Juvenile crime has been climbing in Germany since the 80s, forcing the authorities to come up with innovative ways of instilling a sense of propriety into the nation's youngsters. Teen courts are one such attempt.
Youth crime is an ongoing problem in Germany
The idea of having teenagers stand trial in front of fellow teenagers came to Germany from the United States and has been making a contribution to Bavaria's youth justice system for the past five years. Success rates are such that other German states have been convinced to consider follow suit. Hesse opened a teen court in the town of Wiesbaden in September.
Hesse's Minister for Justice, Christean Wagner welcomed the step.
"Youth crime is not a reason for resignation, but for action. There is a chance with young criminals to prevent a career in crime at an early stage, and teen courts are a good way of reaching young people," he said.
Youngsters relate better to each other than to authoritative adults
The courts, of which there are three in Bavaria, work on the basis that wilful young people are more likely to listen to their contemporaries than to the stern voice of authority from within an imposing judge's gown. Walther Schmidt, chief public prosecutor of Aschaffenburg which is home to Germany's first ever teen court, believes verdicts passed there can have a lasting corrective effect.
"It is different to having a judge bearing down and ordering defendants to pay for their sins. The teenagers at the court are the same age and on the same wave length as those on trial, they speak the same language and it makes the defendants feel understood," Schmidt said.
Between 50 and 70 young offenders are brought before the court in Aschaffenburg annually, and Schmidt says that although the final report on the success of the venture over the past half decade has yet to be published, indicators show that those youngsters who are tried by their contemporaries are less likely to repeat offend than those who appear before a regular youth court.
Theft is one of the most common crimes the teen courts deal with
The courts are run by volunteers from between the ages of 14 and 20, who are plucked from different kinds of schools -- of which there are many in Germany -- in order to ensure a good cross-section of society and ideas and to prevent any claims of elitism.
They are expected to work in their free time and are not paid for their contribution to the bettering of society. Roman Posesk of the Hesse Ministry of Justice says it’s a good experience for everyone.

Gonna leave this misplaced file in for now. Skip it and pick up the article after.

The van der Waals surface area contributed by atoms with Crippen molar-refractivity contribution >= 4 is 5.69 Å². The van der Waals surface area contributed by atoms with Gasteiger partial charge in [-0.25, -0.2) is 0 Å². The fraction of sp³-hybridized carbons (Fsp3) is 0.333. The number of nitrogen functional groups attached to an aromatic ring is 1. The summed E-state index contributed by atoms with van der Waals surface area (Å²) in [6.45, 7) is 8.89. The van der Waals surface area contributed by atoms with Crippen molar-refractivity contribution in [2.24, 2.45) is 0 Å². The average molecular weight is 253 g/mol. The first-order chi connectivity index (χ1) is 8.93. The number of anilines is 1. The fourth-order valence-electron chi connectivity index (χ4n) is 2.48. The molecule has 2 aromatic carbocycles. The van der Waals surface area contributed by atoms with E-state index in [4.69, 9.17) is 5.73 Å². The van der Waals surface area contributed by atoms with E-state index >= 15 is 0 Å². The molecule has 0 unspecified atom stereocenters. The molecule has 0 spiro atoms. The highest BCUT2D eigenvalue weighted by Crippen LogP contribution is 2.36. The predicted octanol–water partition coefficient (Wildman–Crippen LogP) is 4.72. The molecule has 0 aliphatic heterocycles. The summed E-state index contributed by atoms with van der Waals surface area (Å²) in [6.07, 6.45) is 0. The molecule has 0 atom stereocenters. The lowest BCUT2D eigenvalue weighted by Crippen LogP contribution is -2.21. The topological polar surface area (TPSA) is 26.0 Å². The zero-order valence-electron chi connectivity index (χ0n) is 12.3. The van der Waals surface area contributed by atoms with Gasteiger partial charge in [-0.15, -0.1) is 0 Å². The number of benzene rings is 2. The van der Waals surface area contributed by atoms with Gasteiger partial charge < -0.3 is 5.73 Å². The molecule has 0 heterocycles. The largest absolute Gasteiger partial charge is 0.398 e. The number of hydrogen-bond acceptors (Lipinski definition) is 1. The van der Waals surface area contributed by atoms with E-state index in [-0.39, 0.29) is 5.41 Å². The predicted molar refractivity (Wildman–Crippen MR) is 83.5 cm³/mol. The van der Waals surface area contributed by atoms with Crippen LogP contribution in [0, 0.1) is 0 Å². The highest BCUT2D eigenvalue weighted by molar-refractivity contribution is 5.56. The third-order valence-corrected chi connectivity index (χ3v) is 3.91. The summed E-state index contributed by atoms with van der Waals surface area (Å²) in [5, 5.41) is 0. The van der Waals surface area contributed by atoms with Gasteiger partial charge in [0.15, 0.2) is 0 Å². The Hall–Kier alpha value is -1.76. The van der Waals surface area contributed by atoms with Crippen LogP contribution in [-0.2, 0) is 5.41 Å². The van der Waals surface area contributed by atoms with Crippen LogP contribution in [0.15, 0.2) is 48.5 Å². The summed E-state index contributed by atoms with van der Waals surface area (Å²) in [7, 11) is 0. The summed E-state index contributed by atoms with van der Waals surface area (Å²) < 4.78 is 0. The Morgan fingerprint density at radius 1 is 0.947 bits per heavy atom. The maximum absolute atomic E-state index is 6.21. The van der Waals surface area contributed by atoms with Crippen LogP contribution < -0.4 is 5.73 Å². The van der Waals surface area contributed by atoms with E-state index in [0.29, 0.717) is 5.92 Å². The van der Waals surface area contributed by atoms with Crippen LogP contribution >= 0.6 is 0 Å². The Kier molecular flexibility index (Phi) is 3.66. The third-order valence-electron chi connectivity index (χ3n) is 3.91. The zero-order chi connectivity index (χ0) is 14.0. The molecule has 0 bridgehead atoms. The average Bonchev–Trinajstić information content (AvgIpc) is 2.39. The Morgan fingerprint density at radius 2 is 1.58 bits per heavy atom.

"Running a teen court is not only a way of reducing crime but a good way of drawing attention to the problems of young offenders, and giving the pupils on the panel a sense of responsibility," said Posesk.
They are carefully trained in preparation for their voluntary legal work, which they are expected to stick at for between two and three years. The cases on which they have to rule are carefully selected and include such crimes as theft, driving without a license, sale and possession of drugs, fraud, abstraction of documents, damage to property and assault.
Once the panel of young judges has assessed the defendant's testimony, they have to suggest a fitting punishment, for which chief public prosecutor Dr. Schmidt says "there are endless possibilities."
These include voluntary work, writing reflective essays on issues relevant to the crime committed, small financial contributions to voluntary organizations, participation in transport education and temporary ban on using cell phones or computers.
Teen courts try to find a punishment to fit the crime
Unlike regular courts, the teen judges don't have the power to enforce their suggested punishment, but have to seek endorsement from the defendants themselves and their legal representatives.
"The idea of the teen courts is that everyone is there on a voluntary basis. The young offenders have to agree to go there in the first place and have to consent to their proposed penalty," Schmidt said.
Given the liberal nature of the courts and the forfeits they impose, it’s a credit to them that the number of juveniles who repeat offend after having been tried in this way is lower than among those who go through the conventional justice system.
But that said Posesk is realistic about just how much such ventures can achieve.
"We want the teen court in Wiesbaden to help reduce youth crime, but we know it is only one stone in the mosaic. The court won't significantly alter juvenile crime levels, but is part of a bigger concept which aims to tackle the problem."